Food Waste Reduction Target

– in the Scottish Parliament at on 27 March 2024.

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Photo of Annie Wells Annie Wells Conservative

8. To ask the Scottish Government whether it will provide an update on any progress towards meeting its target of reducing food waste by 33 per cent by 2025. (S6O-03267)

Photo of Lorna Slater Lorna Slater Green

Scotland is not on track to meet its target, due to an increase in food waste levels, which has been observed across the United Kingdom. To accelerate progress towards our 50 per cent reduction target in 2030, the Scottish Government has committed to resetting its approach. As proposed in the Circular Economy (Scotland) Bill, our refreshed approach will include the mandatory public reporting of waste and surplus by businesses. We also have ambitions to target household food waste, and we aim to deliver a behaviour change intervention plan to enhance support for householders and enable them to take action.

Photo of Annie Wells Annie Wells Conservative

The Government has failed to meet recycling targets. At the current pace, it is set to miss further recycling targets, such as to have a maximum of 5 per cent of waste to landfill and a minimum of 70 per cent recycling of waste by 2025. Given last week’s devastating report by the Climate Change Committee, what confidence does the Government have that it will meet all six of its targets by 2025?

Photo of Lorna Slater Lorna Slater Green

The member is right about the challenge of meeting the existing targets, which is why we are resetting our approach through the Circular Economy (Scotland) Bill and our waste route map, both of which have significant measures in them to improve our reuse and our recycling, and to help us to meet the targets that we need to meet to achieve net zero for Scotland.

Photo of Gordon MacDonald Gordon MacDonald Scottish National Party

Recent major food organisations have warned that new Brexit border rules could cut the shelf life of fresh fruit from mainland Europe by a fifth and leave some deliveries from the European Union unsaleable. Does the minister share those concerns, and has the Scottish Government made any assessment of the impact of Brexit border rules on increased food waste?

Photo of Lorna Slater Lorna Slater Green

I share the member’s concerns. Although the model is imperfect and might have an impact on food imports from the EU and on food waste because of Brexit, we must introduce import controls to deliver biosecurity protections for Scotland. We have repeatedly called for the UK Government to sign a veterinary agreement with the EU, which would remove many of those barriers. We will actively monitor the implementation of the first physical checks on some goods, which will start on 30 April.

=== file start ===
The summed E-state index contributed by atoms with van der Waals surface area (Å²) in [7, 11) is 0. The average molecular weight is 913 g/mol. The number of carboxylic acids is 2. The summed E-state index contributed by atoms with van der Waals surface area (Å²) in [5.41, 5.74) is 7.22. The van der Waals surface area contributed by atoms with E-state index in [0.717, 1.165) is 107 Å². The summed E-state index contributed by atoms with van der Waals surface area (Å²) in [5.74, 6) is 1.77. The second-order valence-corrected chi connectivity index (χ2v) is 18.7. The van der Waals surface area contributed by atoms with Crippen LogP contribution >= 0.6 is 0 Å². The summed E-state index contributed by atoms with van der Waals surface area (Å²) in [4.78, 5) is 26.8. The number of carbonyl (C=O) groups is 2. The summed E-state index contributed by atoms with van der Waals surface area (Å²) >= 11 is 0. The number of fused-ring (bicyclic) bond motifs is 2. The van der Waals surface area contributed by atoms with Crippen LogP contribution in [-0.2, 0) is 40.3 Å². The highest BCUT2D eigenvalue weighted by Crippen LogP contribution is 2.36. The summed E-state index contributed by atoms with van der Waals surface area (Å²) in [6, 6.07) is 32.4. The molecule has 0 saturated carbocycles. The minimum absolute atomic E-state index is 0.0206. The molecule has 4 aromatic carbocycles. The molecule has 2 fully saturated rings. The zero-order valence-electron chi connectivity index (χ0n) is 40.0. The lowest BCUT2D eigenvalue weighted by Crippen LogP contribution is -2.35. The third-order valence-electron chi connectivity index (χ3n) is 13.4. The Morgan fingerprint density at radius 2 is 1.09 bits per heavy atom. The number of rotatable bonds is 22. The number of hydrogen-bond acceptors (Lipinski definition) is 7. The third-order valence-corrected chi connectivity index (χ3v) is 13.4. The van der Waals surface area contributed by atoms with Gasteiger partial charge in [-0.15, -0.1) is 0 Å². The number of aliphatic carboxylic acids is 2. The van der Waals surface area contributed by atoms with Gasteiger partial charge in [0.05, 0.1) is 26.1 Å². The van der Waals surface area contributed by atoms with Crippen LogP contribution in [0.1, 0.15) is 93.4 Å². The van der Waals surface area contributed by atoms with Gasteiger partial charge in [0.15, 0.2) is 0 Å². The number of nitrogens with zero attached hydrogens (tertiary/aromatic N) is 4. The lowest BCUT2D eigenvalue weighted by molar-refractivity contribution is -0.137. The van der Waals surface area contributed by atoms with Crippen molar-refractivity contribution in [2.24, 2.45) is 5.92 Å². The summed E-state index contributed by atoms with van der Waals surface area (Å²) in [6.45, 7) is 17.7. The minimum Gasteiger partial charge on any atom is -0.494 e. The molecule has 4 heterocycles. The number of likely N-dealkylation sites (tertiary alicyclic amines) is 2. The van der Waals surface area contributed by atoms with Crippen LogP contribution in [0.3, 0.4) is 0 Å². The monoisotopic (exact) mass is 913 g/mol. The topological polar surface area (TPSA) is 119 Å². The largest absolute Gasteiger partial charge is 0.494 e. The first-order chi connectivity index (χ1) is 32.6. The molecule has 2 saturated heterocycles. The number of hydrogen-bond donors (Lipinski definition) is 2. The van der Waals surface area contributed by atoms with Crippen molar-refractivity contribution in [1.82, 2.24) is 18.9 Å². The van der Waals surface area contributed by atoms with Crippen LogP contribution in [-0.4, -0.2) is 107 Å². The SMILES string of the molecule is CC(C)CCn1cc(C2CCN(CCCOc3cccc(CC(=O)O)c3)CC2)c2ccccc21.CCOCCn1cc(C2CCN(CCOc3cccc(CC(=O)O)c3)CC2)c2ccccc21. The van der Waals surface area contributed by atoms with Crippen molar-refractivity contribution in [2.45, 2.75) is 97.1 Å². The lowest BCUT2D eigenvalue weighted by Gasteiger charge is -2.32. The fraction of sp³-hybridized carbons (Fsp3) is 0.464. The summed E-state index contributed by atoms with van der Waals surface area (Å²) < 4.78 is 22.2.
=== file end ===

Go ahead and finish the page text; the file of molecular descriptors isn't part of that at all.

We are finally getting the opportunity to see legislation. I presented one of the first pieces of associated legislation to Parliament just last week, and I am clear that the UK Government’s process for introducing this fundamental change in how we import goods from the EU is severely lacking. The UK Government has had years to prepare for it, but, like everything that it has done on Brexit, it appears to be making it up as it goes. There is no doubt that that negligence has created unnecessary barriers and costs to trade. Scotland, our communities and our businesses are paying the price.

Photo of Foysol Choudhury Foysol Choudhury Labour

Last year, I visited Empty Kitchens Full Hearts in Edinburgh, which is an organisation that creates meals for vulnerable people using surplus food. Surplus food sharing can help to fight food poverty and reduce food waste. Will the minister outline how the Scottish Government is encouraging businesses to join the surplus food scheme?

Photo of Lorna Slater Lorna Slater Green

The member is absolutely right. I know that he volunteers and is very active in this area. During a cost of living crisis, waste food costs a four-person family around £1,000 a year. For people who are unable to access food, organisations such as FareShare, which share out surplus food, are vital. Since 2021, the Scottish Government has provided around £1.4 million of funding to FareShare, and we are delighted with the work that it does.

The Deputy Presiding Officer:

That concludes portfolio questions on wellbeing economy, net zero and energy. There will be a short pause to allow front-bench teams to change positions, should they so wish.